On several occasions I said Boeing’s 737NG backlog is “insanely huge” or “stupidly huge“. Well, it seems that I won’t be able to find the right word to qualify the A320 backlog size.
The A320 Classic has about 2,300 units in the backlog. If you add the recent 700 A320neo orders, the total is about 3,000 units. The interesting thing is that Airbus still needs to secure some more orders from different geographic regions and from various business models. If my feeling is right, then there would be around 900 total neo orders at the end of the year. At that point, the shareholders will have a gun pointed to their head, “Give more Capex or the orders will evaporate.”
I do not want to use unfriendly words like “stupidly” or “insanely” to qualify Airbus A320 backlog size, so let’s say that the A320 backlog is amazingly huge.
With more than 3,000 units to deliver, I do not know how far the A320 is sold out. May be there is no more delivery opportunities before 2019. As a comparison, with “only” 2,100 on backlog, Mr Jim Albaugh said that the 737NG is sold out until 2016.
While Airbus is building its A320 backlog, Boeing’s intention is clearly to burn-down the backlog. Those facts underline the difference of psychology between Airbus’ and Boeing’s managers. One looks for security and stability whereas the latter wants productivity and agility.
We are witnessing the entry of a third major player into the narrowbody market. I have been in close contact with Canadian modesty and humility since about one year now. I have the feeling that the third major player keeps its Canadian Modesty. This is another and interesting psychological profile than the two I mentioned above. For example there has been no reaction when their latest product, which will become a true game changer in the narrowbody market, was qualified as “Dead and Buried” by Airbus.
I think Bombardier has amassed more than 130 CSeries orders by now. That’s more than the first two year of production. It must be quite difficult to get CSeries deliveries earlier than 2016.
Too Early Too Slowly
I still believe that the A320neo launch is way too premature. I do not understand why a simple re-engining takes more than five years to develop when the engines are ready. The bizarre timing of the announcement is only one point. The other interesting point is about the fact that the A320neo does not grow in size. In my humble opinion, the narrowbody aircraft average size must grow by about 5 to 10 seats. Why do I think so? Because I noticed that the average sold seats per aircraft in the US grew a little bit. If you want, you can make your observations by yourself (click here). I also read elsewhere that regional jets are getting bigger.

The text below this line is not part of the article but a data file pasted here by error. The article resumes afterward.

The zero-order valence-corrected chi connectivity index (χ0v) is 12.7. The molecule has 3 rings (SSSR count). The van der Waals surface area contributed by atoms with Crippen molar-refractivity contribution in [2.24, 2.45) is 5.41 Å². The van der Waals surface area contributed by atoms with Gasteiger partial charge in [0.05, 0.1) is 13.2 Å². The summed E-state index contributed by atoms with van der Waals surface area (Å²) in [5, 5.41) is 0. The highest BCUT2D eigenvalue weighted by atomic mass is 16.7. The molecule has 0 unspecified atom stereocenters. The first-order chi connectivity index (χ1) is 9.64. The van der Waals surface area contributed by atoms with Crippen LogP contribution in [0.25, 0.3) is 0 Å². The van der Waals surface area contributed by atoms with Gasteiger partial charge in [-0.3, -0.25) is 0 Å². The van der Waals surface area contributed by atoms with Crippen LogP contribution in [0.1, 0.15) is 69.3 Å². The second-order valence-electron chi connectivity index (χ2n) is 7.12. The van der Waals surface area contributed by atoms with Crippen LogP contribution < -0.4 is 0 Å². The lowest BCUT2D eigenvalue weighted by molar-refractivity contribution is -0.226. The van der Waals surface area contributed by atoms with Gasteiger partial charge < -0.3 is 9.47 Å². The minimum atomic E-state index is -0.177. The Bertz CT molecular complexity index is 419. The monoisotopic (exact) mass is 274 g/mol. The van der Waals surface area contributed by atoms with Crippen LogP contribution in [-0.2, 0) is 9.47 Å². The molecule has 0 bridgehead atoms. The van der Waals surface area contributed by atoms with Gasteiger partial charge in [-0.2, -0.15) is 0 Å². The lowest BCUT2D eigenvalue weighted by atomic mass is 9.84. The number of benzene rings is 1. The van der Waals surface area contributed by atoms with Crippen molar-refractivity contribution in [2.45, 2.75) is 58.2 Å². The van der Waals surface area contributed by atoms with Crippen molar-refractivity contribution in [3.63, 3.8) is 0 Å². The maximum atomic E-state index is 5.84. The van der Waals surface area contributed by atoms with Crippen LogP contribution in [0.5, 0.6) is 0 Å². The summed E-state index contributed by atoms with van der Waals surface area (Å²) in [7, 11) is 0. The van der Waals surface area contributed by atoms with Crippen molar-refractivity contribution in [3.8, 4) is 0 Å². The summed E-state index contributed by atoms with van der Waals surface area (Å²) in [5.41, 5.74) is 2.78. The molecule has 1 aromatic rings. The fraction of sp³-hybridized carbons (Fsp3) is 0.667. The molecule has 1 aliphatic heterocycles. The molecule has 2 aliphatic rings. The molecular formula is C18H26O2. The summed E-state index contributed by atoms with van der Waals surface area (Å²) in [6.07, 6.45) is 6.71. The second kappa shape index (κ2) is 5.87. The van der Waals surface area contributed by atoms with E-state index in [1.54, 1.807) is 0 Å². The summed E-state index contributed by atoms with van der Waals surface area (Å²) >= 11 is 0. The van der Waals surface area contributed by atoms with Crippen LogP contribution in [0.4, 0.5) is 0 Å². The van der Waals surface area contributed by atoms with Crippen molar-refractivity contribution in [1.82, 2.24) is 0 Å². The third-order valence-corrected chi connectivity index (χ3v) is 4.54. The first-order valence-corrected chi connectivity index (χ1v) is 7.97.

Therefore, I suspect the definition of the A320neo, especially the A321neo, is in reality still not frozen. In my opinion, when the shareholders will be afraid to make a U-turn then Airbus will propose some changes. This is a déjà vu. remember the case of the re-engined A330, the A350 mk1 and the A350XWB?
Replacement Is Not An Option
The A320neo is presented as an “option”. In reality it is a replacement for the A320 Classic. You just can’t offer four engine types for exactly the same airframe, especially when two of them burn 15% more fuel than the two other “options”. It just does not work. I also hope that airlines will be clever enough to ask for an engine interchangeability. After all, they will be buying exactly the same airframe. The engine interchangeability will offer the flexibility to wait for the availability of the more efficient engine but not to wait the aircraft delivery when the capacity requires it.
So yes, I think airlines are right to ask for an engine interchangeability on the A320 especially the interchangeability from the inefficient old engine toward the new and better one.
Competitors Are Not Worried
In my very humble opinion, the A320neo orders don’t disturb much the competitors. The deliveries of those aircraft are as far as 2019. More orders will only mean even further deliveries. So, who really cares?
In my view, those far-far-away deliveries give extra time for the competitors to think and to define the right response. No one is really in hurry anymore because Airbus will have frozen it narrowbody strategy for the next ten years. However, I expect that the A320neo will change, just like the A350-1000XWB changes five years after its launch.